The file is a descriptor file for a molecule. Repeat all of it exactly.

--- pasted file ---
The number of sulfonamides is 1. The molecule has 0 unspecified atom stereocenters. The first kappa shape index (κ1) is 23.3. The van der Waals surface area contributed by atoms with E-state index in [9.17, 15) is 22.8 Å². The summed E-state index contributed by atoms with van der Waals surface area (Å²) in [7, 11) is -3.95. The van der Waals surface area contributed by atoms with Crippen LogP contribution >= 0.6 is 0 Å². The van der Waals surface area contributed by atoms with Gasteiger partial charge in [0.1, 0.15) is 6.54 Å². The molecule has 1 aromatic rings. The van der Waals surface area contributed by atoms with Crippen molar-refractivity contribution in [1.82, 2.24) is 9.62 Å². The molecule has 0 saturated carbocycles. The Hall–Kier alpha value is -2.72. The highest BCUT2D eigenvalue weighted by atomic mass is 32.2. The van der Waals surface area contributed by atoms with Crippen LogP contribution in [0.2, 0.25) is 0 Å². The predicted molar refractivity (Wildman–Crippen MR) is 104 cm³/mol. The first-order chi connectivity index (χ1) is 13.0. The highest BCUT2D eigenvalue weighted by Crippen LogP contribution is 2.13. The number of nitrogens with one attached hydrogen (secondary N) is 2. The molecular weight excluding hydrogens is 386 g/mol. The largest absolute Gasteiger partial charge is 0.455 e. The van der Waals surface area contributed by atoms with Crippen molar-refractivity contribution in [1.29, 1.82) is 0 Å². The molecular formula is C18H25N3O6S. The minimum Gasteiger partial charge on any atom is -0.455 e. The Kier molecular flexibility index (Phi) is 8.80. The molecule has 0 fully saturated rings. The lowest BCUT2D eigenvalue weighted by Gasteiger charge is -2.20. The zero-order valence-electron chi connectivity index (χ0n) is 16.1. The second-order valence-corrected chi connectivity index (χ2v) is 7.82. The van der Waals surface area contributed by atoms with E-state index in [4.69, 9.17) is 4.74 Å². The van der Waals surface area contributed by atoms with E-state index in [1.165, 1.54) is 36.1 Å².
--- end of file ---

The number of sulfonamides is 1. The molecule has 0 unspecified atom stereocenters. The first kappa shape index (κ1) is 23.3. The van der Waals surface area contributed by atoms with E-state index in [9.17, 15) is 22.8 Å². The summed E-state index contributed by atoms with van der Waals surface area (Å²) in [7, 11) is -3.95. The van der Waals surface area contributed by atoms with Crippen LogP contribution >= 0.6 is 0 Å². The van der Waals surface area contributed by atoms with Gasteiger partial charge in [0.1, 0.15) is 6.54 Å². The molecule has 1 aromatic rings. The van der Waals surface area contributed by atoms with Crippen molar-refractivity contribution in [1.82, 2.24) is 9.62 Å². The molecule has 0 saturated carbocycles. The Hall–Kier alpha value is -2.72. The highest BCUT2D eigenvalue weighted by atomic mass is 32.2. The van der Waals surface area contributed by atoms with Crippen LogP contribution in [0.2, 0.25) is 0 Å². The predicted molar refractivity (Wildman–Crippen MR) is 104 cm³/mol. The first-order chi connectivity index (χ1) is 13.0. The highest BCUT2D eigenvalue weighted by Crippen LogP contribution is 2.13. The number of nitrogens with one attached hydrogen (secondary N) is 2. The molecular weight excluding hydrogens is 386 g/mol. The largest absolute Gasteiger partial charge is 0.455 e. The van der Waals surface area contributed by atoms with Crippen molar-refractivity contribution in [1.29, 1.82) is 0 Å². The molecular formula is C18H25N3O6S. The minimum Gasteiger partial charge on any atom is -0.455 e. The Kier molecular flexibility index (Phi) is 8.80. The molecule has 0 fully saturated rings. The lowest BCUT2D eigenvalue weighted by Gasteiger charge is -2.20. The zero-order valence-electron chi connectivity index (χ0n) is 16.1. The second-order valence-corrected chi connectivity index (χ2v) is 7.82. The van der Waals surface area contributed by atoms with E-state index in [4.69, 9.17) is 4.74 Å². The van der Waals surface area contributed by atoms with E-state index in [1.165, 1.54) is 36.1 Å².